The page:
All this combines into an overall point: Society is the same way. We may want more freedom, we may demand more freedom...but no amount of freedom is ever enough to make us feel happy. While too much restriction prevents us from growing, we need limits in order to truly find peace, happiness, and beauty in life.

There are some people who feel that standards are bad, because it makes people who fail to reach those standards feel bad. They feel that social norms are too restrictive, making people fit uncomfortably into roles and situations that don't fit them. They point to an uncomfortable situation encountered by individuals in the past as reasons to expand freedoms in the present and future. The anguish a girl felt in the 50s upon finding herself pregnant justifies the entire culture of death and emptiness we have now built upon free sex, free contraception, free abortion, and freedom from marriage. Maybe it does, but maybe it doesn't. How many young men are incarcerated today because we told their mothers it was okay to not marry the father since the government would take care of them financially? How many young women have been raped or killed by those young men? How many babies have been aborted? If, for just a moment, you accept that 40 million babies have been killed, is that worth letting 100,000 girls feel free of the fear of an out-of-wedlock pregnancy? See, by removing the stigma of pregnancy by encouraging free love and allowing abortions, girls have less reason to say "no" to guys who just want to use them for sex. The penalty for not meeting cultural standards has degraded the cultural standards themselves. The bliss and beauty of intimacy in marital fidelity used to be the subject of movies and books and plays, but you don't see it anymore, do you? Because we have a free-form jazz culture for sexual standards now...

One of the reasons for the decline of marriage is that we have lost both social and legal restrictions on divorce. Yes, someone trapped in an abusive marriage has more freedom to escape now...but many of them don't, because the restriction in a violent relationship has always come from within, not from without. But in the name of these poor, self-trapped souls, we have created no-fault divorces, and most people now give up before true, soul-satisfying love can even develop. How can you have true love if at the point of marriage you are both thinking you can easily bail out if it doesn't turn out? What is the social cost of these divorces? Is it larger than the social cost imposed by making it harder to legally dissolve an abusive marriage?

I'm not saying I want to make everyone stick in arranged marriages or that extra-marital sex should be criminalized. I am saying that freedom has a cost. I am saying that some people who feel unhappy with current society, chafing under perceived restrictions, might actually be happier with less freedom, not more. I'm saying that a healthy society needs healthy restrictions, limitations that channel individuals toward healthy, productive behavior...but with norms and standards, not laws. I'm saying that, like music, the most important and extreme freedoms need to be approached cautiously and resolved carefully, that abortion and sexuality and religion and speech and ownership of destructive substances/devices cannot enjoy unfettered freedom without exacting a heavy toll on our populace. Controls on weapons have gone too far. Controls on sexuality and abortion have become too lax. Controls on religion and speech seemed to be about right 15-20 years ago...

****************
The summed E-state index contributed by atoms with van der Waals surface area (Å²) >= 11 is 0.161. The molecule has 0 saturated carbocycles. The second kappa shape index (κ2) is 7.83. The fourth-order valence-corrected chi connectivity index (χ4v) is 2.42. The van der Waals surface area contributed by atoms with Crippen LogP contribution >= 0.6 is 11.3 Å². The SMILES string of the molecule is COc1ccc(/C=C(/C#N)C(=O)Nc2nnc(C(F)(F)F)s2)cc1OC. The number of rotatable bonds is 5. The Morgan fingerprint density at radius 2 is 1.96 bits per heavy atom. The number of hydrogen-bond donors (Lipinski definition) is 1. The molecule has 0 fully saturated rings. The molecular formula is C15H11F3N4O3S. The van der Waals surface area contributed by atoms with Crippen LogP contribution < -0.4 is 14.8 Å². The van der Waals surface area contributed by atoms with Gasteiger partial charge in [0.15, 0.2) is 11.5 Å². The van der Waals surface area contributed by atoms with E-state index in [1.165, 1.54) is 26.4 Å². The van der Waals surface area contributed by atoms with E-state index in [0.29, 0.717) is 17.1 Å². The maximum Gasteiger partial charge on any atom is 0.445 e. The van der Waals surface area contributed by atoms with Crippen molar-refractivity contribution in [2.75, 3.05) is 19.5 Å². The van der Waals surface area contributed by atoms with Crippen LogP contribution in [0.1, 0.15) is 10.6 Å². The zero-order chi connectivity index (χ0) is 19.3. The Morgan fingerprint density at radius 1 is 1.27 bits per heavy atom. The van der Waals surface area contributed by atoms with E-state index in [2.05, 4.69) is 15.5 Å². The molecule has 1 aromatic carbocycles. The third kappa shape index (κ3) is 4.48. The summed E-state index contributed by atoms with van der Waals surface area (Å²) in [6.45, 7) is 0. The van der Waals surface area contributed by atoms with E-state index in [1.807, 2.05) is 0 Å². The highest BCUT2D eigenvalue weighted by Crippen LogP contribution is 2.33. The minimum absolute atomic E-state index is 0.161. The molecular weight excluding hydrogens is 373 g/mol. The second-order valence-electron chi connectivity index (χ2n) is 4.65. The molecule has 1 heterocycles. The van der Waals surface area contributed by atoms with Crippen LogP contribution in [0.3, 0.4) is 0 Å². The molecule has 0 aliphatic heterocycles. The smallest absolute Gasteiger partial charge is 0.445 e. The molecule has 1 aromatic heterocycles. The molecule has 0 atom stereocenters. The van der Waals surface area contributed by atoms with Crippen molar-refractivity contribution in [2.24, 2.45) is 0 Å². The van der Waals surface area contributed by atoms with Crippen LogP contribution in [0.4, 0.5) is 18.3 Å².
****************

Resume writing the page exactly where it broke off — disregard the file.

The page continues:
When should we leave well enough alone? When can we pretty much tell Congress: "Okay, nice job guys. Stay home, and we'll call you when we need in about 20 years!" Me, I'm a conservative. I think we were in the right spot right after the Civil Rights Act was passed and right before Johnson stuck us with his "Great Society".

Posted by Nathan at 03:00 PM | Comments (2)

I think it's more of the where are we going with the restrictions thing that gets people upset. Sure some restrictions are necessary, but who is to say when enough is enough?

Posted by: Todd Johnson at July 13, 2004 11:27 PM

So you think that 10 years ago, we had "X" amount of freedoms, and now we have X-Y amount? You think that, as a nation/people, we actually are less free than 10, 20, 50, 100 years ago? I'd have to disagree. Freedoms have been expanding throughout the history of our country.
On the other hand, yes: when is it enough, one way or the other? For that, I trust the majority.

Posted by: Nathan at July 14, 2004 06:41 AM